Kids in there someplace too.
1976: that was much later. Anyway, my CV is very tangled and hard to follow because I moved so much and had so many different jobs and worked in so many different cities. And that was just availability of work, it wasn't because I thought: Oh, now I'll go to Montreal, now I'll got to Edmonton. That's where the jobs were.
Which is what CVs are like though, isn't it? Because you look at them and go: Oh, it was all so well thought out and she was making all of these plans.
Anyway, that's what it was like. Hither and yon. And then in 1972 I was writer-in-residence at U of T [the University of Toronto] and it was at the end of that year that I moved to the country and from that time on I made a living from writing. One way or another. [Laughs] The one way was doing the writing and the other ways were doing a lot of little readings here and there -- for which I did not get paid as much as I would get paid for an event nowadays -- and writing television scripts and writing scripts for films that never got produced and doing those sorts of things. So it was writing writing and then it was job work.
Are you working on anything now?
Yes. In April/May of this year -- which is the year 2000 -- I gave a series of six lectures at Cambridge University in England. They were the William Empson Lectures, named after the man who wrote Seven Types of Ambiguity. While he was writing Seven Types of Ambiguity he got expelled from Cambridge University for being found to have contraceptives in his room. So I was happy to give the William Empson lectures in honor of this man who had been so thoughtful and filled with foresight. Because nowadays you'd be kicked out for not having contraceptives in your room. [Laughs] He was a man of the future.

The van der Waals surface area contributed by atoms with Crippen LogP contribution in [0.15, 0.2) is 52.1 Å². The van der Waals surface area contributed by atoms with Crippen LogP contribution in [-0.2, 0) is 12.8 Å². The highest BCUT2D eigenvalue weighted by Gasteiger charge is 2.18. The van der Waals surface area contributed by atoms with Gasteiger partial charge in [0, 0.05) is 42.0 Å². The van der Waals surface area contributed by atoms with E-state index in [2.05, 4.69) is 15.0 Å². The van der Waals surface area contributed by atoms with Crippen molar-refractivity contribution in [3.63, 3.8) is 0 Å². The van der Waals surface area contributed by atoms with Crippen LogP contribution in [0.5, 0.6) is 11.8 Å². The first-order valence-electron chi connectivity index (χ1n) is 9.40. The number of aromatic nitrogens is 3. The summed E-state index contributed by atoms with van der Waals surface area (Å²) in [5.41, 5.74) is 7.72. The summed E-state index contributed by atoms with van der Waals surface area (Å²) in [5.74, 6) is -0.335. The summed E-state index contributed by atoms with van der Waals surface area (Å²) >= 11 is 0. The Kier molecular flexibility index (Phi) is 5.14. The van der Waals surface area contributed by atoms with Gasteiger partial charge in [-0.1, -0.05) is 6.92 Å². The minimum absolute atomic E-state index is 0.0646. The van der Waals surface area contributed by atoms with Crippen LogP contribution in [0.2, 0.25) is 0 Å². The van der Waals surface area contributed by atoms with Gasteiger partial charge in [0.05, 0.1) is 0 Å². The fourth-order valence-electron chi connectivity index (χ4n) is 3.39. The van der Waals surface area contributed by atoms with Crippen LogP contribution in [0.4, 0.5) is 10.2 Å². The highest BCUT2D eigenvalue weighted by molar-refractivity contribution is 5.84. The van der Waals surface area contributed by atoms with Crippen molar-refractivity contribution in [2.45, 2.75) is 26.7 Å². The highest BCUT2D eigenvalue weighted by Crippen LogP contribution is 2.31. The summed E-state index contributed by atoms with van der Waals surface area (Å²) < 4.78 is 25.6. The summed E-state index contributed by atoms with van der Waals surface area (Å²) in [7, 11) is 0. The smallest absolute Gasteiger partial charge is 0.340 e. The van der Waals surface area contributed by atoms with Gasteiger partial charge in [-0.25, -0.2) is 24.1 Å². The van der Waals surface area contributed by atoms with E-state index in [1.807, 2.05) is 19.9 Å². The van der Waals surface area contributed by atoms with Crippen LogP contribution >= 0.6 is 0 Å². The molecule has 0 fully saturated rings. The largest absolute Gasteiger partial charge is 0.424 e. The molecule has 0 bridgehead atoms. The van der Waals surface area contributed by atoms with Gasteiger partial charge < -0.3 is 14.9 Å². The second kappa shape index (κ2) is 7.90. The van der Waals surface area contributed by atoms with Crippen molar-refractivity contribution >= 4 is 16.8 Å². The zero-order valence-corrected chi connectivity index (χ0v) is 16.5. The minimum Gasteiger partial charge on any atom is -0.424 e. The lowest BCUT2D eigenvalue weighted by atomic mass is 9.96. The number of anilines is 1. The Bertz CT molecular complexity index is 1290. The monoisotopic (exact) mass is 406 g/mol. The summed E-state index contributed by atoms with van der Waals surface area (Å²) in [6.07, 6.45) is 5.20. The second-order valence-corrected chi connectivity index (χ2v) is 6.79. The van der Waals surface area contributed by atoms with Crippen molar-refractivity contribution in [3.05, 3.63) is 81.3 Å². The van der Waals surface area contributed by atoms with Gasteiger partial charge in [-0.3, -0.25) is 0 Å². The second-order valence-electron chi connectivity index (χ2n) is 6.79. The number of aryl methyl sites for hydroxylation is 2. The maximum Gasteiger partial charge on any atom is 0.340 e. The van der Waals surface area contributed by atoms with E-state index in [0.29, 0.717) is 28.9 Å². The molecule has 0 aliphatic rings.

I gave the six lectures and then part of it is that you turn them into a book and Cambridge University Press publishes it. That sort of book: non-fiction, non-poetry. And what is its title? Its title is Negotiating With the Dead. And what is its theme? Its theme is writing. Not how to write, not my writing, but what are writers doing? How is what they do unlike painting, dancing, singing, being in movies, all of those things? What is it that all writers, no matter what they write, have in common? Simply as writers. And you'll find these answers when this book appears. [Laughs]
[Laughs] Oh come on. Tell me one thing.
One thing. Well, let's see now. OK, I'll tell you one thing that I put in the book which is: I went around asking writers the following question -- and these were mostly novelists. What is it like when you go into a novel? And nobody said: What do you mean, go into a novel? They all said: It's dark. It's like a dark room. It's like a dark room full of furniture I can't see. It's like a tunnel. It's like a cave. It's like going downstairs into a dark place. It's like wading through a river. It's like entering a labyrinth. Isn't that interesting?
Nobody said: It's like skippity-hopping around on the clouds. Nobody said that.
Do you concur? Is it like that?
Yeah. It's dark. What I'm reminded of is my friend Henry Singer who was a medical student who I knew in the late 1950s. And he said: The thing about being a doctor, he said, it's dark in there. [Laughs] Well that's the same thing about being a writer. It's dark in there.
I saw a sign once that sort of summed up life in general. It said: This is a dark ride.
Yes, but with writing it's not a ride. You're on foot. [Laughs] I think it was Virginia Woolf who said: Writing a novel is like walking through a dark room with a lamp and the light from the lamp illuminates all of the things that were always there already. She said something like that, I'd have to look up the exact quote.
I love the title: Negotiating With the Dead. Great title.
I thought so. And why is it Negotiating With the Dead? Well, because it's the last chapter, so I won't tell you. But it has to do with the fact that it's dark in there.
I thought the influence of dead writers.
Well, that too. But also, what do writers do? How does that make them different from singers and dancers? Well, one thing is that by the time the reader is reading, the writer is nowhere. The writer isn't actually there. Only the book is there. Whereas with a singer or a dancer, the audience is present. With a traditional storyteller, the audience is present. Somebody speaks the story. The audience is right there listening. But if you write the story a whole different relationship is established. However, I'm not going to do that book for you right here, there's no point to that. People can't read it yet.
Writing is obviously something you've thought about a lot. And it comes up in your work. Well, in The Blind Assassin, Iris is a writer...